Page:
Example Wagering Game Machines

FIG. 12 is a perspective view of a wagering game machine, according to example embodiments of the invention. In some embodiments, the wagering game machine 1200 can perform any of the operations described above for alerting handheld computing devices, etc. of a match between the wagering game machine's 1200 characteristics and the player's preferences. Referring to FIG. 12, a wagering game machine 1200 is used in gaming establishments, such as casinos. According to embodiments, the wagering game machine 1200 can be any type of wagering game machine and can have varying structures and methods of operation. For example, the wagering game machine 1200 can be an electromechanical wagering game machine configured to play mechanical slots, or it can be an electronic wagering game machine configured to play video casino games, such as blackjack, slots, keno, poker, blackjack, roulette, etc.

The wagering game machine 1200 comprises a housing 1212 and includes input devices, including value input devices 1218 and a player input device 1224. For output, the wagering game machine 1200 includes a primary display 1214 for displaying information about a basic wagering game. The primary display 1214 can also display information about a bonus wagering game and a progressive wagering game. The wagering game machine 1200 also includes a secondary display 1216 for displaying wagering game events, wagering game outcomes, and/or signage information. While some components of the wagering game machine 1200 are described herein, numerous other elements can exist and can be used in any number or combination to create varying forms of the wagering game machine 1200.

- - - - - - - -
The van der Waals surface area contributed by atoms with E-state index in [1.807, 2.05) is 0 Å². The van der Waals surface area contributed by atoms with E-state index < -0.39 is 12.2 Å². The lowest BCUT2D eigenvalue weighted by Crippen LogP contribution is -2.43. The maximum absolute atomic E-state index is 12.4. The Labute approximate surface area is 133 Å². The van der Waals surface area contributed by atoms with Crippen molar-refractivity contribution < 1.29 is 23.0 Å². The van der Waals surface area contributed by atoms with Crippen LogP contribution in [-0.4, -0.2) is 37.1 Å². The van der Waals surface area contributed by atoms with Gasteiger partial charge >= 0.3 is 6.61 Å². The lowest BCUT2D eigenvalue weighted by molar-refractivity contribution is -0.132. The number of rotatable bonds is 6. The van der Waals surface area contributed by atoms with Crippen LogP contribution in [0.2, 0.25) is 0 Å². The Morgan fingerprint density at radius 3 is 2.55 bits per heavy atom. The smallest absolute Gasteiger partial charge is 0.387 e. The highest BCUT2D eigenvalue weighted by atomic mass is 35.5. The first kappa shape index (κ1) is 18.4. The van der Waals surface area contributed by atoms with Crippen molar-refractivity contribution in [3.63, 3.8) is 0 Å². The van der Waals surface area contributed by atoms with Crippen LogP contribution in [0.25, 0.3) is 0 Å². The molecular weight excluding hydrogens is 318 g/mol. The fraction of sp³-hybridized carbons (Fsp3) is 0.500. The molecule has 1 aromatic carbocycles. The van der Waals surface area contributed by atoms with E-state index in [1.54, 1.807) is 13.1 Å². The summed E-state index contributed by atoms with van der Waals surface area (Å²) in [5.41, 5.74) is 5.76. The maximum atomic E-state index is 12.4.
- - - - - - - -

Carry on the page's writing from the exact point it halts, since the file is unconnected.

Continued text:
The value input devices 1218 can take any suitable form and can be located on the front of the housing 1212. The value input devices 1218 can receive currency and/or credits inserted by a player. The value input devices 1218 can include coin acceptors for receiving coin currency and bill acceptors for receiving paper currency. Furthermore, the value input devices 1218 can include ticket readers or barcode scanners for reading information stored on vouchers, cards, or other tangible portable storage devices. The vouchers or cards can authorize access to central accounts, which can transfer money to the wagering game machine 1200.